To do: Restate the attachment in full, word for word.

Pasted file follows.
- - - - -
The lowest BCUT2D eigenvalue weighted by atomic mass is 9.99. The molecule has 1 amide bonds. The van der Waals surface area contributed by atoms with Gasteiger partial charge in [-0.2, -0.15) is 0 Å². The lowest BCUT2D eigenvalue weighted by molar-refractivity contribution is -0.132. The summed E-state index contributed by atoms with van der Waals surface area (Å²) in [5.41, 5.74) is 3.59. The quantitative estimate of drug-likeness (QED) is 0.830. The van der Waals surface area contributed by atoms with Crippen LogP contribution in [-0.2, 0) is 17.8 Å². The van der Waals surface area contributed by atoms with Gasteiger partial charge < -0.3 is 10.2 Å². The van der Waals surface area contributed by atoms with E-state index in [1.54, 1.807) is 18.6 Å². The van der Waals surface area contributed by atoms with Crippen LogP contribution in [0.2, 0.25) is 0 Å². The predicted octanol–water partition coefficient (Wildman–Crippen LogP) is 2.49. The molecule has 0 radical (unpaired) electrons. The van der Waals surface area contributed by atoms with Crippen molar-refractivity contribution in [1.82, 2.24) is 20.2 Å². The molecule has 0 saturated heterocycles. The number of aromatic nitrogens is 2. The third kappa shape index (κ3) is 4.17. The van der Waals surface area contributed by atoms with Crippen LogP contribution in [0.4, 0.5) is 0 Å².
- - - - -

The lowest BCUT2D eigenvalue weighted by atomic mass is 9.99. The molecule has 1 amide bonds. The van der Waals surface area contributed by atoms with Gasteiger partial charge in [-0.2, -0.15) is 0 Å². The lowest BCUT2D eigenvalue weighted by molar-refractivity contribution is -0.132. The summed E-state index contributed by atoms with van der Waals surface area (Å²) in [5.41, 5.74) is 3.59. The quantitative estimate of drug-likeness (QED) is 0.830. The van der Waals surface area contributed by atoms with Crippen LogP contribution in [-0.2, 0) is 17.8 Å². The van der Waals surface area contributed by atoms with Gasteiger partial charge < -0.3 is 10.2 Å². The van der Waals surface area contributed by atoms with E-state index in [1.54, 1.807) is 18.6 Å². The van der Waals surface area contributed by atoms with Crippen LogP contribution in [0.2, 0.25) is 0 Å². The predicted octanol–water partition coefficient (Wildman–Crippen LogP) is 2.49. The molecule has 0 radical (unpaired) electrons. The van der Waals surface area contributed by atoms with Crippen molar-refractivity contribution in [1.82, 2.24) is 20.2 Å². The molecule has 0 saturated heterocycles. The number of aromatic nitrogens is 2. The third kappa shape index (κ3) is 4.17. The van der Waals surface area contributed by atoms with Crippen LogP contribution in [0.4, 0.5) is 0 Å².